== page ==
What is interesting to me is that companies are not motivated to get their best price for their stock during their buybacks–it seems to me to be more a matter of tactically allocating cash flow instead of strategically deciding when to “invest” in their own stock.

    These “non-economic” buyers distort stock prices with their purchases, which subjects the market to sudden dislocation when they stop or cut back (as many announced they would in 2008Q3). Just a theory I’ve been working on. . .

  • Bob_in_MA says:

    “Cram is the amount of extra income reported through the income statements that does not makes its way through the balance sheet.”

    David, in the chart are you listing cram as a negative? I mean, does the entry “AA (351)” mean Alcoa reported 351 on its income statements that did not make its way through the balance sheet? Or the opposite?

    Sorry if I’m being dense.

  • Bob, Negative cram is good — it means that tangible book value net of distributions is growing faster than net income. Gain on buyback/issuance we want to see positive — that means companies are intelligent about when they issue or buyback shares.

  • burt says:

    Great stuff! A lot of people have talked about this problem, but this is the clearest explanation I have seen. I would expect you could use this table as a long/short investor and do quite well.

  • najdorf says:

    Interesting model. Are MO and TWX’s cram numbers distorted by spinoffs though?

    It’s pretty amazing how bad the buyback numbers are, given that most companies had nice opportunities to buy back at good earnings yields in 2008/2009 and many had the cash on hand to do so. The fact that cash-cows like T, MMM and MSFT that have plenty of cash on the books and can issue decent-term debt under 5% (even in the midst of a crisis) failed to buyback mountains of stock at 10% (and growing) earnings yields tells you everything you need to know about the tendency of corporate management to be fearful when others are fearful, even when there’s no reason to be so in their actual business situation. Same thing overseas with NVS: management gets a gold star for making a $50 billion acquisition from a smart seller at 20x earnings while purposefully failing to buy back their own stock under 10x earnings.

    On the plus side, those who did buyback aggressively may ultimately be providing beneficial leverage to their shareholders, even if they didn’t maximize possible profits or make paper profits to date. For instance, I don’t have much of a problem with XOM buying shares in the 70s even though it shows a current loss. If KFT were run properly I wouldn’t mind it buying shares in the low 30s, but again there’s the acquisition problem…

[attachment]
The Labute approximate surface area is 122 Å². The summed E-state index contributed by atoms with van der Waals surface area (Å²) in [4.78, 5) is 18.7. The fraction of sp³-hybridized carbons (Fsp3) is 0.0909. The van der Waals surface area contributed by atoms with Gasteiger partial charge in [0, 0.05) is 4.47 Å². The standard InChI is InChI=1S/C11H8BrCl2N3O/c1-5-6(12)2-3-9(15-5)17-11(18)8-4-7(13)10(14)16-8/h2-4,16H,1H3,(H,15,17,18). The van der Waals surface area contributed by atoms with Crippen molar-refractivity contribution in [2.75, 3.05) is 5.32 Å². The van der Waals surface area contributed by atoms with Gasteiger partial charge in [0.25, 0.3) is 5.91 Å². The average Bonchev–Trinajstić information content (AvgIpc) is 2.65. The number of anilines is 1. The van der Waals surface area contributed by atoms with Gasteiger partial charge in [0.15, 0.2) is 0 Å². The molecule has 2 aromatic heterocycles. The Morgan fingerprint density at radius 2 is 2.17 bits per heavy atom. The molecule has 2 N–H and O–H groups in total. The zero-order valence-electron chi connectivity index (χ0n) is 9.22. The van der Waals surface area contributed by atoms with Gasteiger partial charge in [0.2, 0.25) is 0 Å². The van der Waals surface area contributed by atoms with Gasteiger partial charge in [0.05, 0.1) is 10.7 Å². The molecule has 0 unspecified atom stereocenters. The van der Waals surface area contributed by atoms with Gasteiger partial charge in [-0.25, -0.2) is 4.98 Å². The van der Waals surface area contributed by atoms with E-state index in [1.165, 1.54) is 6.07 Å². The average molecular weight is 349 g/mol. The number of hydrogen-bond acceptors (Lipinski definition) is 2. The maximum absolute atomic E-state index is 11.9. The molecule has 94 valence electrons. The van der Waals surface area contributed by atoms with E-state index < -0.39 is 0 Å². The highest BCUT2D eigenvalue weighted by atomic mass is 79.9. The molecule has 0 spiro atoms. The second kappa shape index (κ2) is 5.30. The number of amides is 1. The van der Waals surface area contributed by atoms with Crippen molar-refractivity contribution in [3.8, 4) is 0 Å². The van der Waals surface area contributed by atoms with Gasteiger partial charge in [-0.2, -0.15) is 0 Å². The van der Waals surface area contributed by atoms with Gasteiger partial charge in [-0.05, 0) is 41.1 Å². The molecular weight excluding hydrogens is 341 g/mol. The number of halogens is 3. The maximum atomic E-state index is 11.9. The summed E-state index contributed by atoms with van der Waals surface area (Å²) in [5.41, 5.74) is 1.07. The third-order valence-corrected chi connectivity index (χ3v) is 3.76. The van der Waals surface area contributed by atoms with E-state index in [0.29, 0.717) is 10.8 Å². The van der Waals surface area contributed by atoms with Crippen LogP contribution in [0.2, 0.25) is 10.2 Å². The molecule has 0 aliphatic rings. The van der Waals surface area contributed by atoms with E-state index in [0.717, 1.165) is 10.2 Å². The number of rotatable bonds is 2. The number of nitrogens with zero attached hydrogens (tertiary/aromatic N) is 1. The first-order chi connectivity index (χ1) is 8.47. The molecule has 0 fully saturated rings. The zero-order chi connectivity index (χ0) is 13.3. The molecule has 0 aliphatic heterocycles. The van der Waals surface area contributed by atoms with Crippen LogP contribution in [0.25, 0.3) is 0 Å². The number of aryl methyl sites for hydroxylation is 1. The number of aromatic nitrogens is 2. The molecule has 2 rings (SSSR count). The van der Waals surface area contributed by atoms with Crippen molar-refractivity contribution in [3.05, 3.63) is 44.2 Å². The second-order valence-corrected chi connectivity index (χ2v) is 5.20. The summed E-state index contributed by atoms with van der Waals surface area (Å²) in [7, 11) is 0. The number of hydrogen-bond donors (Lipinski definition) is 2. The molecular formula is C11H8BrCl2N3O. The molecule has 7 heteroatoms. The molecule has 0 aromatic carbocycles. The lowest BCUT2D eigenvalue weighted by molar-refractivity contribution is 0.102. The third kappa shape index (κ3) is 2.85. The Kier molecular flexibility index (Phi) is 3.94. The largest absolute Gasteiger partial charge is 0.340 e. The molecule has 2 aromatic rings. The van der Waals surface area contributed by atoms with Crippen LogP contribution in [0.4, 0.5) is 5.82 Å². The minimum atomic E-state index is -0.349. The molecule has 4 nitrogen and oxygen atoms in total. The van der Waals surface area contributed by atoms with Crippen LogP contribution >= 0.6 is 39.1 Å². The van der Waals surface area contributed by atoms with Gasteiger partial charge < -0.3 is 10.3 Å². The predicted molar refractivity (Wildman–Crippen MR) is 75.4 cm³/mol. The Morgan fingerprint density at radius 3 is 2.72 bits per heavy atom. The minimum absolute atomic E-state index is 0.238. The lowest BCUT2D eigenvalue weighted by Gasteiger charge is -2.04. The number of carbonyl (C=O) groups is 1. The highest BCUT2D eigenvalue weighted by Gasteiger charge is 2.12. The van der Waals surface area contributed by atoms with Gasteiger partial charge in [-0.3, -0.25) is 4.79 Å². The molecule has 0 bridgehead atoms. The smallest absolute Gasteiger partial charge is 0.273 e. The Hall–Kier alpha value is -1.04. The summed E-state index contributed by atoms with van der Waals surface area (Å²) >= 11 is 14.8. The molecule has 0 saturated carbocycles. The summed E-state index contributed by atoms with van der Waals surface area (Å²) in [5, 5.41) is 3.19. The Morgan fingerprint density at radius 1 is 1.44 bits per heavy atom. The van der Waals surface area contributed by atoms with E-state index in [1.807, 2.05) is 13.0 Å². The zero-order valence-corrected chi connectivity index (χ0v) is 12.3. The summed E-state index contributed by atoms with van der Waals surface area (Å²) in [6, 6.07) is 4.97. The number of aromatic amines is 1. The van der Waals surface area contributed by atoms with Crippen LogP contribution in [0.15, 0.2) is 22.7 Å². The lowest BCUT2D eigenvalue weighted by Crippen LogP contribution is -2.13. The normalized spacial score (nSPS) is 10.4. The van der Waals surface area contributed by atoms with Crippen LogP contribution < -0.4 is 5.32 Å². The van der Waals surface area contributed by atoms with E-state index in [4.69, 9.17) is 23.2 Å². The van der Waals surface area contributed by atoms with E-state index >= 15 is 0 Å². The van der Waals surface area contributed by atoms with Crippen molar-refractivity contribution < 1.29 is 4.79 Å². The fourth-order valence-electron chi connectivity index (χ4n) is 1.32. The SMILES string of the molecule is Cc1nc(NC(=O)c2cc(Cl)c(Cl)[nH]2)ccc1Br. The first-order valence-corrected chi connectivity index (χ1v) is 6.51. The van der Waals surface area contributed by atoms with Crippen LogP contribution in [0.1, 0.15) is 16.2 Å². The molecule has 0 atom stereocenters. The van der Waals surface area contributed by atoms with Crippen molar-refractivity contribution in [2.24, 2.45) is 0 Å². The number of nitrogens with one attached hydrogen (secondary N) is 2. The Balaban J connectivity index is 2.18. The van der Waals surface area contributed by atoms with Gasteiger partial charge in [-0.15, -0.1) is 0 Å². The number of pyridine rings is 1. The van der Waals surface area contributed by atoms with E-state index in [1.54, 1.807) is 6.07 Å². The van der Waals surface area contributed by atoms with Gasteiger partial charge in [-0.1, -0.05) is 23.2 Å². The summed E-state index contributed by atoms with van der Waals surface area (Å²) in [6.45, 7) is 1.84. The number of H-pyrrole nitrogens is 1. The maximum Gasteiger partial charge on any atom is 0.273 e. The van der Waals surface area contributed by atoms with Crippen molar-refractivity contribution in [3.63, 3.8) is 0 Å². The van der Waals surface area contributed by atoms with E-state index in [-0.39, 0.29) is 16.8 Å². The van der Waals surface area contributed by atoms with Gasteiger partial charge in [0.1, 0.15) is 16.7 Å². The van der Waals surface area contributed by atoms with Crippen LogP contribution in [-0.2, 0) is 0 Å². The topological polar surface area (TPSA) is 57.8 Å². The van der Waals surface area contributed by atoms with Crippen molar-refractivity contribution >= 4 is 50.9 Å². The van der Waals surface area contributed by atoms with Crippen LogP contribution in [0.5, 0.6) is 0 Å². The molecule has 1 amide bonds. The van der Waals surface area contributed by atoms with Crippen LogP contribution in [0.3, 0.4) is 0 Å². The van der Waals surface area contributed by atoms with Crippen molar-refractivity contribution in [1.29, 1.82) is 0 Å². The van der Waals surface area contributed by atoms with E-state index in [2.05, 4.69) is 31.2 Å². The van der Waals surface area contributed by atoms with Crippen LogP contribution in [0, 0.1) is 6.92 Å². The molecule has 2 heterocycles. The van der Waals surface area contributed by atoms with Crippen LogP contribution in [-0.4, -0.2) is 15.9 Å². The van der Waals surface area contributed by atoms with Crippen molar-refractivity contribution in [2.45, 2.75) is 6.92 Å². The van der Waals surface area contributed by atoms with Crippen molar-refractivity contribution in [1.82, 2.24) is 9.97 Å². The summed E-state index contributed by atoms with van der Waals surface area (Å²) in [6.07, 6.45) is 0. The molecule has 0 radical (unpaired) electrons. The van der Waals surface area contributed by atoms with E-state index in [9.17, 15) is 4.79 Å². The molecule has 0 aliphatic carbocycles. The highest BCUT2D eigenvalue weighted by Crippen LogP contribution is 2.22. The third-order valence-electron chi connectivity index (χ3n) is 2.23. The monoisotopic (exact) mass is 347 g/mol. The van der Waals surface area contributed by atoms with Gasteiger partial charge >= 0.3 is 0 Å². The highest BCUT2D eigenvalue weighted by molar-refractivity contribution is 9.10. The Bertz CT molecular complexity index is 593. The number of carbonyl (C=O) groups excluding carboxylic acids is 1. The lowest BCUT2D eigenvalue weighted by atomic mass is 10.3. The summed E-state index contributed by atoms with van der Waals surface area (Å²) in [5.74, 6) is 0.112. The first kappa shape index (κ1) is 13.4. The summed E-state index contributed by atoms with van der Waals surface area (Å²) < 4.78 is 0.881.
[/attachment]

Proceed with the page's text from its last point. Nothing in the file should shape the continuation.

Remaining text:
• najdorf — MO and TWX include the spinoffs, as do five other companies in the S&P 100. In earlier versions of the model I omitted goodwill and spinoffs, and the results were nutty the other way.

    That introduces a timing issue into the calculations. Spinoffs unlock value that was created much earlier. Some of that factors in through goodwill and net worth writedowns, but most through the value of the new company’s common stock.

    Now, if TWX went back prior to the AOL merger — the results would look different. Very different. ;)

  • Jay Weinstein says:

    I have followed stock buybacks for years and offer the following observations:

    1) You cannot believe how little managements know about the “value” of their own shares. Like any other investors, they get carried away when things are good and overly depressed when things are bad. I have never found insider buying or selling to be useful for that reason.

    2) As a result, they consistently buy high and sell low, as David’s chart shows. I asked quite a few managements early last year about buying shares at the depressed prices, and they were simply terrified to do it. Najdorf is spot on.

    3) Managements HATE to pay dividends–they use the “tax efficiency” argument to favor buybacks versus dividends, but the reality is, they don’t like to give money back to shareholders. It is a tacit gesture that they don’t know what better things to do with cash flow. They would rather make a stupid acquisition to grow their kingdoms.

    4) When you do find a management team that is buying shares in actively at a low price, you can make a lot of money with them. But it is rare.

  • Itamar Turner-Trauring says:

    Interesting! I’m going to try to recreate this from Fed flow of funds data. There’s some research using the FoF data that indicates dividends+buybacks yield (not including change in net worth, or adjusting for buyback loses) is much better predictor of returns that just dividend yield: http://www.ems.bbk.ac.uk/faculty/wright/pdf/robertsonFeb2007